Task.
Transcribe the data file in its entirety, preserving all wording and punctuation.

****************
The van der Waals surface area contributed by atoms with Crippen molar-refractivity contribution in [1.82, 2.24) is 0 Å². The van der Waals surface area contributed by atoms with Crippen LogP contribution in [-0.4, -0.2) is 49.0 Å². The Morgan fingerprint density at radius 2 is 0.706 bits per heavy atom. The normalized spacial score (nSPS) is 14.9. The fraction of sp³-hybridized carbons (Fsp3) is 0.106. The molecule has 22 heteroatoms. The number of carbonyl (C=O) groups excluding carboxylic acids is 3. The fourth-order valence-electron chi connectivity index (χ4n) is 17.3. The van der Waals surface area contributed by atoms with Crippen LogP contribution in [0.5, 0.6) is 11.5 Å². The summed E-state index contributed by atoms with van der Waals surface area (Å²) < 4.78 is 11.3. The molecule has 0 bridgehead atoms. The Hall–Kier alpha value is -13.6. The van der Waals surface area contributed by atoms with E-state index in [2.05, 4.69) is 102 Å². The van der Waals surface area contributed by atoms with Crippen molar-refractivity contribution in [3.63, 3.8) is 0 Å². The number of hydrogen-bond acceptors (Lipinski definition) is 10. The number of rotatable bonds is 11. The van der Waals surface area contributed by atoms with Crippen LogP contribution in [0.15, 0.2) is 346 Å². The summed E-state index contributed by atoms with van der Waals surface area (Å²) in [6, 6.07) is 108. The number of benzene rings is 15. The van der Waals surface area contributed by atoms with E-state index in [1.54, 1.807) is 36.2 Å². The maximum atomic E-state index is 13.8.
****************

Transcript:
The van der Waals surface area contributed by atoms with Crippen molar-refractivity contribution in [1.82, 2.24) is 0 Å². The van der Waals surface area contributed by atoms with Crippen LogP contribution in [-0.4, -0.2) is 49.0 Å². The Morgan fingerprint density at radius 2 is 0.706 bits per heavy atom. The normalized spacial score (nSPS) is 14.9. The fraction of sp³-hybridized carbons (Fsp3) is 0.106. The molecule has 22 heteroatoms. The number of carbonyl (C=O) groups excluding carboxylic acids is 3. The fourth-order valence-electron chi connectivity index (χ4n) is 17.3. The van der Waals surface area contributed by atoms with Crippen LogP contribution in [0.5, 0.6) is 11.5 Å². The summed E-state index contributed by atoms with van der Waals surface area (Å²) < 4.78 is 11.3. The molecule has 0 bridgehead atoms. The Hall–Kier alpha value is -13.6. The van der Waals surface area contributed by atoms with E-state index in [2.05, 4.69) is 102 Å². The van der Waals surface area contributed by atoms with Crippen molar-refractivity contribution in [3.63, 3.8) is 0 Å². The number of hydrogen-bond acceptors (Lipinski definition) is 10. The number of rotatable bonds is 11. The van der Waals surface area contributed by atoms with Crippen LogP contribution in [0.15, 0.2) is 346 Å². The summed E-state index contributed by atoms with van der Waals surface area (Å²) in [6, 6.07) is 108. The number of benzene rings is 15. The van der Waals surface area contributed by atoms with E-state index in [1.54, 1.807) is 36.2 Å². The maximum atomic E-state index is 13.8.